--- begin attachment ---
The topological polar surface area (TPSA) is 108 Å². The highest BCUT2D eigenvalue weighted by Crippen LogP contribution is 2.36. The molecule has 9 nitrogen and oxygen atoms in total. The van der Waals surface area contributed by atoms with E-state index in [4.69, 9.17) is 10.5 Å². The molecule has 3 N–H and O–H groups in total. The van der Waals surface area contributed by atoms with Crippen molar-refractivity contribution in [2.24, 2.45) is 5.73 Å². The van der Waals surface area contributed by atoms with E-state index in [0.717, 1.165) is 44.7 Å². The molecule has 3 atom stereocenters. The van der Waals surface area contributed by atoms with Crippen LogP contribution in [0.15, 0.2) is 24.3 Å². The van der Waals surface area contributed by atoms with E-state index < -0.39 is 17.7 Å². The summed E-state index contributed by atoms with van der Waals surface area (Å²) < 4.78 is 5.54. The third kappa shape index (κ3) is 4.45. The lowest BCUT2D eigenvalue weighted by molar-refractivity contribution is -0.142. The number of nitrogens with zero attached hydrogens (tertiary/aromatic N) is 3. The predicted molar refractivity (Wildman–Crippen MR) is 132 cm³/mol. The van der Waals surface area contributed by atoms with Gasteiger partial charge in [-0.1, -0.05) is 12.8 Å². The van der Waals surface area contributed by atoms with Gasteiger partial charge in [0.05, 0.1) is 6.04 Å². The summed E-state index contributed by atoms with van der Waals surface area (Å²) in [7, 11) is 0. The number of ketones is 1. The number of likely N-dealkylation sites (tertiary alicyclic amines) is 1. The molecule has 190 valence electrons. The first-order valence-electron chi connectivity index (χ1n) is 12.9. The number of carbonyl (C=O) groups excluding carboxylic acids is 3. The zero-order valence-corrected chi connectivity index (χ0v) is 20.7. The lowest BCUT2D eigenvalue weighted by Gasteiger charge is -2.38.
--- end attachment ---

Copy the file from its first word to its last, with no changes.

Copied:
The topological polar surface area (TPSA) is 108 Å². The highest BCUT2D eigenvalue weighted by Crippen LogP contribution is 2.36. The molecule has 9 nitrogen and oxygen atoms in total. The van der Waals surface area contributed by atoms with E-state index in [4.69, 9.17) is 10.5 Å². The molecule has 3 N–H and O–H groups in total. The van der Waals surface area contributed by atoms with Crippen molar-refractivity contribution in [2.24, 2.45) is 5.73 Å². The van der Waals surface area contributed by atoms with E-state index in [0.717, 1.165) is 44.7 Å². The molecule has 3 atom stereocenters. The van der Waals surface area contributed by atoms with Crippen LogP contribution in [0.15, 0.2) is 24.3 Å². The van der Waals surface area contributed by atoms with E-state index < -0.39 is 17.7 Å². The summed E-state index contributed by atoms with van der Waals surface area (Å²) < 4.78 is 5.54. The third kappa shape index (κ3) is 4.45. The lowest BCUT2D eigenvalue weighted by molar-refractivity contribution is -0.142. The number of nitrogens with zero attached hydrogens (tertiary/aromatic N) is 3. The predicted molar refractivity (Wildman–Crippen MR) is 132 cm³/mol. The van der Waals surface area contributed by atoms with Gasteiger partial charge in [-0.1, -0.05) is 12.8 Å². The van der Waals surface area contributed by atoms with Gasteiger partial charge in [0.05, 0.1) is 6.04 Å². The summed E-state index contributed by atoms with van der Waals surface area (Å²) in [7, 11) is 0. The number of ketones is 1. The number of likely N-dealkylation sites (tertiary alicyclic amines) is 1. The molecule has 190 valence electrons. The first-order valence-electron chi connectivity index (χ1n) is 12.9. The number of carbonyl (C=O) groups excluding carboxylic acids is 3. The zero-order valence-corrected chi connectivity index (χ0v) is 20.7. The lowest BCUT2D eigenvalue weighted by Gasteiger charge is -2.38.